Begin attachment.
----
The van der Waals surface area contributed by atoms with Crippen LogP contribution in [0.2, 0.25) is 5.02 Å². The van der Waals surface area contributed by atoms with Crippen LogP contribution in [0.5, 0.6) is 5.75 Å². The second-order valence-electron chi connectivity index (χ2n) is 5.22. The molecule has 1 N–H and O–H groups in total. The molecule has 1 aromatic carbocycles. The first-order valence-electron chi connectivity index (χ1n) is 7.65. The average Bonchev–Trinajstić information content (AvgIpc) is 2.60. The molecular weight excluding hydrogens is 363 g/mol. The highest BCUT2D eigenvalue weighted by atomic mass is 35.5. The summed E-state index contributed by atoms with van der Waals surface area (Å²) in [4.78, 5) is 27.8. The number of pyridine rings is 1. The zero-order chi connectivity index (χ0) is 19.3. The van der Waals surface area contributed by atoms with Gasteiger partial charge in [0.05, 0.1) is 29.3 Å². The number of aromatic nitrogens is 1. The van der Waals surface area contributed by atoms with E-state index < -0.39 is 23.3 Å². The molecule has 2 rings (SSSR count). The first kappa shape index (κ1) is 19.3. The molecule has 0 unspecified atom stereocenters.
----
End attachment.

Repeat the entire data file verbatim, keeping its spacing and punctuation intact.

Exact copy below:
The van der Waals surface area contributed by atoms with Crippen LogP contribution in [0.2, 0.25) is 5.02 Å². The van der Waals surface area contributed by atoms with Crippen LogP contribution in [0.5, 0.6) is 5.75 Å². The second-order valence-electron chi connectivity index (χ2n) is 5.22. The molecule has 1 N–H and O–H groups in total. The molecule has 1 aromatic carbocycles. The first-order valence-electron chi connectivity index (χ1n) is 7.65. The average Bonchev–Trinajstić information content (AvgIpc) is 2.60. The molecular weight excluding hydrogens is 363 g/mol. The highest BCUT2D eigenvalue weighted by atomic mass is 35.5. The summed E-state index contributed by atoms with van der Waals surface area (Å²) in [4.78, 5) is 27.8. The number of pyridine rings is 1. The zero-order chi connectivity index (χ0) is 19.3. The van der Waals surface area contributed by atoms with Gasteiger partial charge in [0.05, 0.1) is 29.3 Å². The number of aromatic nitrogens is 1. The van der Waals surface area contributed by atoms with E-state index < -0.39 is 23.3 Å². The molecule has 2 rings (SSSR count). The first kappa shape index (κ1) is 19.3. The molecule has 0 unspecified atom stereocenters.